Today, we won over that ignorance and bigotry. Though we still have a long way to go to achieve full equality, we have taken a strong step in establishing that marriage is a civic contract taken between people who wish to commit to one other in a special bond. It does not have to be religious in nature (though it can be). It's simply a legally recognized commitment to support one another (and to one another's offspring), to grow with one another, to enjoy one another, and to be recognized as equal with one another. It seems to me like it's not too much to ask...
Sadly, for some, it is too much to give. My neighbor, for example, feels that his marriage has been indelibly cheapened by this ruling. I can't bring myself to ask him how (or even talk to him at all, really), but to him, it's real. I feel or him. I really do. I also wonder if he's ever felt for me. More specifically, I've always wondered if the other side, like my neighbor, knew the consequences of their bigotry... Sadly, tonight, after reading some of the vitriol on redstate and other sites, I have come to the conclusion that they know, but they just don't care..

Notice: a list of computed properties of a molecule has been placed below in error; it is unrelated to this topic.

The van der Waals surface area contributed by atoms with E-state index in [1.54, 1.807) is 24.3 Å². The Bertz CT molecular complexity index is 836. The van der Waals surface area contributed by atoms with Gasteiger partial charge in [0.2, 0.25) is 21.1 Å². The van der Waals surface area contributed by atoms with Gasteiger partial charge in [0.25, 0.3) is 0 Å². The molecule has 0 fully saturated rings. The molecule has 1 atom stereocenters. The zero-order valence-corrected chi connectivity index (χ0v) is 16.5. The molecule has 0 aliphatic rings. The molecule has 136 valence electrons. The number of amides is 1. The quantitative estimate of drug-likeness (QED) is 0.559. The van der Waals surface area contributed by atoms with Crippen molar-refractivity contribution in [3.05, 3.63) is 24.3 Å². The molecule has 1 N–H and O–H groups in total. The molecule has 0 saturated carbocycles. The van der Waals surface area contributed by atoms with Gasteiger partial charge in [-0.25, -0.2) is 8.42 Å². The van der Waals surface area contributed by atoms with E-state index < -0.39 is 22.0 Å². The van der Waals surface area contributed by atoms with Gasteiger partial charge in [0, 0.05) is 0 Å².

They know that the fact that mother and other mother couldn't be married marked me as separate and different from the other kids, but they don't care....for example, when I was doing a 12th grade choir concert and my other mother couldn't attend because she wasn't "family" according to the rules at the time. The other side just didn't't care. They didn't't care that my mother wasn't always able to be at my other mother's side during medical emergencies, though thanks to those radicals in California, this wasn't always as challenging an issue as it might have been elsewhere. The didn't care that I couldn't progress from the cub scouts to the boy scouts because I didn't have a "regular" father. Yes, the other side just doesn't care. They know that at my other mother's funeral - yes, she died - more on that below - we didn't have the same access to her body or belongings as a "regular" married couple and family might have had. They know that this was hurtful, yet they didn't care. In fact, they seem to revel in it, and for this they have earned my undying hatred (see other posts on that topic from this evening).